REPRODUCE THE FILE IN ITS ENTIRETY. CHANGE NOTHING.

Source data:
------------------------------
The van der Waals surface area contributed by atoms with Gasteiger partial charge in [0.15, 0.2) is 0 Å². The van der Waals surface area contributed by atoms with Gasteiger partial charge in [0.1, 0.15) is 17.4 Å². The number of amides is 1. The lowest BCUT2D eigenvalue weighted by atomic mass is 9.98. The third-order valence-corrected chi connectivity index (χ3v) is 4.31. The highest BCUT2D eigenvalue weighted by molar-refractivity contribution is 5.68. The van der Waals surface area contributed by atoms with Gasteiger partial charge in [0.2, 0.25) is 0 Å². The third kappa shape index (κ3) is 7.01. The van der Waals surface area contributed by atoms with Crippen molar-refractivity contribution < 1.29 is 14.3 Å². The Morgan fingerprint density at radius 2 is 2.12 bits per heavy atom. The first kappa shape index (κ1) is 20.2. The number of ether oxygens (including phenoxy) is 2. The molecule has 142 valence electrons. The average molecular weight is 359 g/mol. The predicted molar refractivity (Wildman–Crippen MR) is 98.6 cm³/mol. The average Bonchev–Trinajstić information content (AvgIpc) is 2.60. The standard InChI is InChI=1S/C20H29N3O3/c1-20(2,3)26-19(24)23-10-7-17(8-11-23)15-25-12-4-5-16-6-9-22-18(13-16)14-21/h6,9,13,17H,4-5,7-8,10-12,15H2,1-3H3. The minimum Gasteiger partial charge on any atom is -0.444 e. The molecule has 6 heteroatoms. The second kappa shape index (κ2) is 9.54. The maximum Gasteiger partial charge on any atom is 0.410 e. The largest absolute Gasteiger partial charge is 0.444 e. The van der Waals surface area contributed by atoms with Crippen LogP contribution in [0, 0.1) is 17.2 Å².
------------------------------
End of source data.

The van der Waals surface area contributed by atoms with Gasteiger partial charge in [0.15, 0.2) is 0 Å². The van der Waals surface area contributed by atoms with Gasteiger partial charge in [0.1, 0.15) is 17.4 Å². The number of amides is 1. The lowest BCUT2D eigenvalue weighted by atomic mass is 9.98. The third-order valence-corrected chi connectivity index (χ3v) is 4.31. The highest BCUT2D eigenvalue weighted by molar-refractivity contribution is 5.68. The van der Waals surface area contributed by atoms with Gasteiger partial charge in [0.2, 0.25) is 0 Å². The third kappa shape index (κ3) is 7.01. The van der Waals surface area contributed by atoms with Crippen molar-refractivity contribution < 1.29 is 14.3 Å². The Morgan fingerprint density at radius 2 is 2.12 bits per heavy atom. The first kappa shape index (κ1) is 20.2. The number of ether oxygens (including phenoxy) is 2. The molecule has 142 valence electrons. The average molecular weight is 359 g/mol. The predicted molar refractivity (Wildman–Crippen MR) is 98.6 cm³/mol. The average Bonchev–Trinajstić information content (AvgIpc) is 2.60. The standard InChI is InChI=1S/C20H29N3O3/c1-20(2,3)26-19(24)23-10-7-17(8-11-23)15-25-12-4-5-16-6-9-22-18(13-16)14-21/h6,9,13,17H,4-5,7-8,10-12,15H2,1-3H3. The minimum Gasteiger partial charge on any atom is -0.444 e. The molecule has 6 heteroatoms. The second kappa shape index (κ2) is 9.54. The maximum Gasteiger partial charge on any atom is 0.410 e. The largest absolute Gasteiger partial charge is 0.444 e. The van der Waals surface area contributed by atoms with Crippen LogP contribution in [0, 0.1) is 17.2 Å².